Items Tagged with 'volunteer wheat'

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No-Till Works Under Tough Conditions

No-till offers more options than other tillage systems with John Aeschliman’s steep slopes, limited moisture and extremely hot summer weather.
No-tilling slopes as steep as 60% that receive as little as 12 inches of annual moisture and summer-time temperatures that frequently run over 100 degrees F., John Aeschliman has been successfully no-tilling in the Palouse area of eastern Washington for more than 40 years.
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Volunteer Wheat Control Must Be Done To Protect Wheat Crop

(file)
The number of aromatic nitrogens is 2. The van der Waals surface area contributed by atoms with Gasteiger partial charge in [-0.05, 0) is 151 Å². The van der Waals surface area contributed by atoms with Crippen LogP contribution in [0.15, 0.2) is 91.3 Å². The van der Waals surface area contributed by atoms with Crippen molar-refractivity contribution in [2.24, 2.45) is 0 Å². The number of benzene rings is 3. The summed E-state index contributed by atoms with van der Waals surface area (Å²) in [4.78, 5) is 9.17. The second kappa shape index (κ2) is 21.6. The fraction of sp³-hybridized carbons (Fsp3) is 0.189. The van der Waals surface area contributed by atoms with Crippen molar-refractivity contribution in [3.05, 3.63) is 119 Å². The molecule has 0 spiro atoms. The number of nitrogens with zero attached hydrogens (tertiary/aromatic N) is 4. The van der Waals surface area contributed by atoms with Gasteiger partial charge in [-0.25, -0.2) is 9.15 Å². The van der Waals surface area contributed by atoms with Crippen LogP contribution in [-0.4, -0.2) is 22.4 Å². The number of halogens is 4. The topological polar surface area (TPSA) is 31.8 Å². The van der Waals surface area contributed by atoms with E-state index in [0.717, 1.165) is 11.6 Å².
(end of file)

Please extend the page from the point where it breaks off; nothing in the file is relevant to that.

The recent wet weather in much of Kansas has caused volunteer wheat to emerge and grow rapidly. Wet soil conditions may keep producers out of the fields for an extended period, making it even more difficult than usual to control the volunteer. That’s no excuse to just let it go, however. To protect the state’s 2013/14 wheat crop that will be planted this fall, the volunteer wheat must be controlled.
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8 Areas To Focus On For Higher Wheat Yields

Residue management, proper seeding rates, timely nitrogen applications and scouting for diseases are some of the keys to pushing no-till wheat yields to worthwhile levels
From the Pacific Northwest to the Great Plains to the Eastern Corn Belt, no-tillers John Aeschliman, Dan Forgey, Allen Dean and Romey Bardwell grow different varieties of dryland wheat in different soils in areas receiving vastly different amounts of rain.
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